“A targeted attack against a set of coordinated controls in thermostats can have a major load effect and imbalance the system,” creating a black-out, Schmitt warned.

Data aggregators

Aside from cyber security, policymakers believe data “aggregators” will play an increasingly important role in shaping future electricity markets – bringing more flexibility in the electricity system.

Existing smart grid technology allows households to pool their consumption data and use it to obtain cheaper electricity prices from aggregators that negotiate on behalf of consumers to get a better deal from electricity companies.

As they develop, Schmitt said these aggregators would act like virtual power plants and disrupt the electricity sector in the same way that virtual network operators disrupted the telecoms market,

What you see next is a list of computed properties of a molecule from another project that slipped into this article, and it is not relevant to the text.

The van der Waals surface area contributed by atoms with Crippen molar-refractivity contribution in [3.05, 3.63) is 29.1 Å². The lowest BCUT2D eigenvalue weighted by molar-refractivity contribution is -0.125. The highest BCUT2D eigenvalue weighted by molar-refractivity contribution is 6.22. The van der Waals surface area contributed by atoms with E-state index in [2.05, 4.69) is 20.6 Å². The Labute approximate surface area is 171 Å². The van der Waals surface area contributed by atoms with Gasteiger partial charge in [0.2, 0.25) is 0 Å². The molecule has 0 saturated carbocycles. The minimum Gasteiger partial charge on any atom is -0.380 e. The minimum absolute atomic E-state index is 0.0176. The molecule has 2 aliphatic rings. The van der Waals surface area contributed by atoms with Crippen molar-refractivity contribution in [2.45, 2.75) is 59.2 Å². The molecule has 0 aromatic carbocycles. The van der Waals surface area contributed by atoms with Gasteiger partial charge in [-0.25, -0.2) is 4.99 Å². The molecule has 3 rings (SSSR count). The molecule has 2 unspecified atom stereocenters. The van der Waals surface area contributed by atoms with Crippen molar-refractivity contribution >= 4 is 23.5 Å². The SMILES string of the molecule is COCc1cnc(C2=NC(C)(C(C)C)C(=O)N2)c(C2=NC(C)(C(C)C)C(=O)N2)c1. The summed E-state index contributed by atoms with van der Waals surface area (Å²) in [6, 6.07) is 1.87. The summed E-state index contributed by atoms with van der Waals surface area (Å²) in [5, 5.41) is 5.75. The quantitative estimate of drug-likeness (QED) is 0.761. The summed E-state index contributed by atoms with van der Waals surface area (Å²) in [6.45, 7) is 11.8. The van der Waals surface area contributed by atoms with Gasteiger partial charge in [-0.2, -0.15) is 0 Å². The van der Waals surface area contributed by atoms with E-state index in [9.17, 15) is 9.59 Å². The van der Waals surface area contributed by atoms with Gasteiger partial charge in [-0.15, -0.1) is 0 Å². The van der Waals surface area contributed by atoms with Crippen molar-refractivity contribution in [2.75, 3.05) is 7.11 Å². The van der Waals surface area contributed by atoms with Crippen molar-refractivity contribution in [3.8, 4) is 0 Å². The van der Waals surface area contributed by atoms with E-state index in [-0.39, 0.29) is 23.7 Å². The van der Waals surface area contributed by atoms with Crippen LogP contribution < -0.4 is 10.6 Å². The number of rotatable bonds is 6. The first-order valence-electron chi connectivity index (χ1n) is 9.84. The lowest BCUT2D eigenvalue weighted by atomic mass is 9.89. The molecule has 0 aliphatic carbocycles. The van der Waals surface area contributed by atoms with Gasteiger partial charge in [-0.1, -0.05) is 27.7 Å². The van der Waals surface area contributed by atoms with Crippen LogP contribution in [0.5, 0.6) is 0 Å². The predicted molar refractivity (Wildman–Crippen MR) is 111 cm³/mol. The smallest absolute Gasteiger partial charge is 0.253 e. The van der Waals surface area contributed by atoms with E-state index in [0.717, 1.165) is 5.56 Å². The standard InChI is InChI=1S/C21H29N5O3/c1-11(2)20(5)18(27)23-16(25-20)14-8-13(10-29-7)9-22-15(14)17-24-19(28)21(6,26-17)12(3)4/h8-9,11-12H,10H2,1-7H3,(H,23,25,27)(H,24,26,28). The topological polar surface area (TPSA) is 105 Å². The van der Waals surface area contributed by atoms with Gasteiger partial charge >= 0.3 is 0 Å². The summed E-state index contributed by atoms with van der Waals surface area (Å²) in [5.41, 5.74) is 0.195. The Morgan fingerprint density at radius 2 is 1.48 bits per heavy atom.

“We think aggregators do bring innovation into the market because they sometimes focus on specifics topics like storage and demand-response,” which bring flexibility to power supply and demand management. “Whoever brings flexibility into the system, we are happy to receive them and we want to create a level playing environment.”

From an environmental point of view, “it also makes sense to balance renewables more with storage and demand-response than with polluting plants such as coal plants”, Schmitt said. “So we hope the market will go in the right direction.”